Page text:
As an asylum seeker, one has little choice about where one lives. Asylum seekers have to stay in an asylum center, Immigration Service decides which one, and they can be moved from one center to another center with only short notice. Most asylum seekers will end up having stayed in many different centers.
The number of asylum centers fluctuates constantly, depending on how many asylum seekers are arriving in Denmark. This leads to a great deal of relocations of asylum seekers and a constantly changing team of staff members. There is a big difference between the centers, both in terms of the residents, the physical conditions, and the ways the residents are dealt with by state authorities.
The Danish Red Cross runs about half of the centers and different municipalities are running the others centers. The Danish Prison and Probation Service runs the Departure Center Sjælsmark, Kærshovedgaard and the Ellebæk and Vridsløselille prisons. The majorities of the centers are accommodation centers with 100 to 600 residents but some centers have a special function and are more permanent centers. Center Sandholm is an arrival center, Center Sjælsmark is a departure center, Thyregod is a center for special care, and a number of centers only accommodates unaccompanied minors. The Danish Immigration Service pays for the operation of the centers and decides where an asylum seeker must stay. See the list of asylum centers in Denmark.
The majority of the asylum centers are very isolated, usually constructed out of abolished military barracks, training camps or sanatoriums. There is also a tendency that more centers are placed in Jutland and in thinly populated areas. This atmosphere creates a great deal of frustration among the asylum seekers who do not receive adequate allowance to leave the centers. Because of the centers’ isolated locations, asylum seekers have a hard time meeting any Danish citizens, getting in touch with their family members, obtaining counseling with regard to their asylum case, and in general keeping themselves occupied. Fortunately, local Danes visit the asylum centers and offer company or activities to asylum seekers. Asylum seekers are free to come and go at will, but some centers have security control at the entrance for visitors – i.e. a visitor must be invited by a resident of the center to enter.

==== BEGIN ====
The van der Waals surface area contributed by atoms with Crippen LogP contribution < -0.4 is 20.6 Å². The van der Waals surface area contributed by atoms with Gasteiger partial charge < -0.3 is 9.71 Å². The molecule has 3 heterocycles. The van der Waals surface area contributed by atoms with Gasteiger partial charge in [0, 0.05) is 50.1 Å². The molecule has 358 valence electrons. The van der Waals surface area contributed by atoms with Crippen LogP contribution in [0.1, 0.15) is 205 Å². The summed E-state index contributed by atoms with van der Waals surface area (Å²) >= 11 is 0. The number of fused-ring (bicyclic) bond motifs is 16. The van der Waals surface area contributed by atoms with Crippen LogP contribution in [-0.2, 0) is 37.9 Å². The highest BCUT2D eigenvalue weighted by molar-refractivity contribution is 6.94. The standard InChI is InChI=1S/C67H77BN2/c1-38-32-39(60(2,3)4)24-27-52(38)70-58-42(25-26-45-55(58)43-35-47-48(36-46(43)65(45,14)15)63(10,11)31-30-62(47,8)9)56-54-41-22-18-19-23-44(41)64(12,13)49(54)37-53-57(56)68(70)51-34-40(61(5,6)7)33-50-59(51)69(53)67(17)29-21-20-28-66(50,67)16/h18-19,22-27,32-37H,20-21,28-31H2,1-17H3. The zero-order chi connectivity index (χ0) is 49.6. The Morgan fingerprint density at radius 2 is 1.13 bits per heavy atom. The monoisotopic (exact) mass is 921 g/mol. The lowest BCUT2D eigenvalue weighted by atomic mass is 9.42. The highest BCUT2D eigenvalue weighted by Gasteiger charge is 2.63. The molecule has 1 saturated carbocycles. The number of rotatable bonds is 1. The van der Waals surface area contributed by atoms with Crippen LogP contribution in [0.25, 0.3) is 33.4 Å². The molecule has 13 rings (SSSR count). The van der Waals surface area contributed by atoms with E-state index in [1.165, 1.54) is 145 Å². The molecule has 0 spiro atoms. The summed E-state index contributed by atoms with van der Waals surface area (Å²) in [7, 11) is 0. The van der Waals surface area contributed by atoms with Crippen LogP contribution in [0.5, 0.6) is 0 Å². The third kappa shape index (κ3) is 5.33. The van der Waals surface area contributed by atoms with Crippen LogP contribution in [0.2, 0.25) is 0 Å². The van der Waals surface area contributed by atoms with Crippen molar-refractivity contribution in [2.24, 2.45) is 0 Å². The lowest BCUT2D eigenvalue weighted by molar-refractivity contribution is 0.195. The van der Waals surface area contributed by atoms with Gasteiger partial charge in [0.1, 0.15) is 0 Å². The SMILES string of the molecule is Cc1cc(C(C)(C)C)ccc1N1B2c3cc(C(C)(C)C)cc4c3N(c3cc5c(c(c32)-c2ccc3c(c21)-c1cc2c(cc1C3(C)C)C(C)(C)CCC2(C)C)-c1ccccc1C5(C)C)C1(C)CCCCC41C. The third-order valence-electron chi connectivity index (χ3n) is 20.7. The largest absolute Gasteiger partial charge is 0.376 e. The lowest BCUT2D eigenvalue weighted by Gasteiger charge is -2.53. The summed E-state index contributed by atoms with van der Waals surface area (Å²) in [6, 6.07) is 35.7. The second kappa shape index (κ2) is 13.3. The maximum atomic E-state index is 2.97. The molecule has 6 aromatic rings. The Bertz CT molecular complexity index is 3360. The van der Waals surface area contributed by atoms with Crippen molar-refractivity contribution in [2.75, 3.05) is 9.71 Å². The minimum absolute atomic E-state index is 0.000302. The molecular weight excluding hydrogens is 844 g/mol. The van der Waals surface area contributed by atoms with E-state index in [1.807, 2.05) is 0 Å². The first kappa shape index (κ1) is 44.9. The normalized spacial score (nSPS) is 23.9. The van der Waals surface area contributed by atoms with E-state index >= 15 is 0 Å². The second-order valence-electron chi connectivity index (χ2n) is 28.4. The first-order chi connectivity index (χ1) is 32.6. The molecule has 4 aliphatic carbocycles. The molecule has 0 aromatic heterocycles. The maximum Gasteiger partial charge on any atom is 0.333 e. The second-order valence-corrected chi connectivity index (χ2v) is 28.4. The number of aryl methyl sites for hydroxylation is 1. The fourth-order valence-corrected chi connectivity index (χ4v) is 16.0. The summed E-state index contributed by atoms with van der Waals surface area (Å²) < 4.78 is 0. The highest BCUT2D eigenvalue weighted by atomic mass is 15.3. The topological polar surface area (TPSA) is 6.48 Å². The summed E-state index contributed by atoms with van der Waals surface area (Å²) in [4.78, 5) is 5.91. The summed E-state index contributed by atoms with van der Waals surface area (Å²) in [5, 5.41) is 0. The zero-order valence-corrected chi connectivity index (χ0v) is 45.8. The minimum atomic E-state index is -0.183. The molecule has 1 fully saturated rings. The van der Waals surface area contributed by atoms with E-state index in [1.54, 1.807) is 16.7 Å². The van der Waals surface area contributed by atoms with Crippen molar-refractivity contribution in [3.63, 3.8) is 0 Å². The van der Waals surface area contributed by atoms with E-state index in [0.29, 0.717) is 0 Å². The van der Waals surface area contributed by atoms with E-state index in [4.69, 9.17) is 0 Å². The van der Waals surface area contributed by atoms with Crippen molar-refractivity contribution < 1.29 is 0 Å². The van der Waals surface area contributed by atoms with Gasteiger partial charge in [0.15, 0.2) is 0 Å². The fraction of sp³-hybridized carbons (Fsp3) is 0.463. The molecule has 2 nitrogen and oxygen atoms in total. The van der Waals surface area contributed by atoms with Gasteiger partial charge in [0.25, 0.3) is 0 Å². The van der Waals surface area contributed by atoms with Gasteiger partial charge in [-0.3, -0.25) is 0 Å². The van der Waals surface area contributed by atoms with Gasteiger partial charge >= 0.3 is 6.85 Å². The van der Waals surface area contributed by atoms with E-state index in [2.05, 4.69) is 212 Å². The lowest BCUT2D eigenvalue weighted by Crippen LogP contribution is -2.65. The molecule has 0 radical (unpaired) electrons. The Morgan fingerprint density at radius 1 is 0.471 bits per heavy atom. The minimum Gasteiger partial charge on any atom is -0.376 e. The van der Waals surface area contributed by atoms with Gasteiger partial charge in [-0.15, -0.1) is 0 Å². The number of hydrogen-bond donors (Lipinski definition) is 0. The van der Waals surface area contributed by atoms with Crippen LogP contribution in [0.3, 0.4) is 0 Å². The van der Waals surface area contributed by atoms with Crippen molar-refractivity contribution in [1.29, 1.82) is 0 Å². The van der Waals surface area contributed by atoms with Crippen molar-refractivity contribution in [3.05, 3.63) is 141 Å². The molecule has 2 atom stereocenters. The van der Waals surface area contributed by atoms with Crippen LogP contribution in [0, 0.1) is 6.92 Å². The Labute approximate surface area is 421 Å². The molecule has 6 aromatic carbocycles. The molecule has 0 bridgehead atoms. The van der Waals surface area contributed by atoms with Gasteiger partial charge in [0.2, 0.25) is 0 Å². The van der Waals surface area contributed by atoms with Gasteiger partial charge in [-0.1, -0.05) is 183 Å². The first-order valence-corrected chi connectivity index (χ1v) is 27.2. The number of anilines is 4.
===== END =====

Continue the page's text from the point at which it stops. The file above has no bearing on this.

Most asylum seekers are single and they share a room with 3-4 other singles of same sex. Kitchens and bathrooms are located in the hallway and are often shared with 20 other residents. Families with children have two rooms and in a few centers a kitchen and a bathroom are included. Some centers, such as Sandholm, Samsø, and Sjælsmark, have a cafeteria for the residents who have to eat the food provided by the cafeteria three times a day. Most asylum seekers are frustrated about this practice and it can be particularly difficult for young children.
Asylum seekers have mandatory duties in the centers, such as cleaning of common areas. To some extent, an asylum seeker has access to language education in Danish or English and can apply for an internship if she/he is in Phase 2. Yet, in general it is difficult to find engaging activities and asylum seekers’ concerns about the future represent a constant struggle of their daily lives. It can also be difficult to live closely with people with different cultures and languages, and the majority of residents in asylum centers have traumas and problems to deal with. However, helpfulness and tolerance are usually more common than clashes and conflicts.
Read more in our article about the conflicting goals of the asylum centers.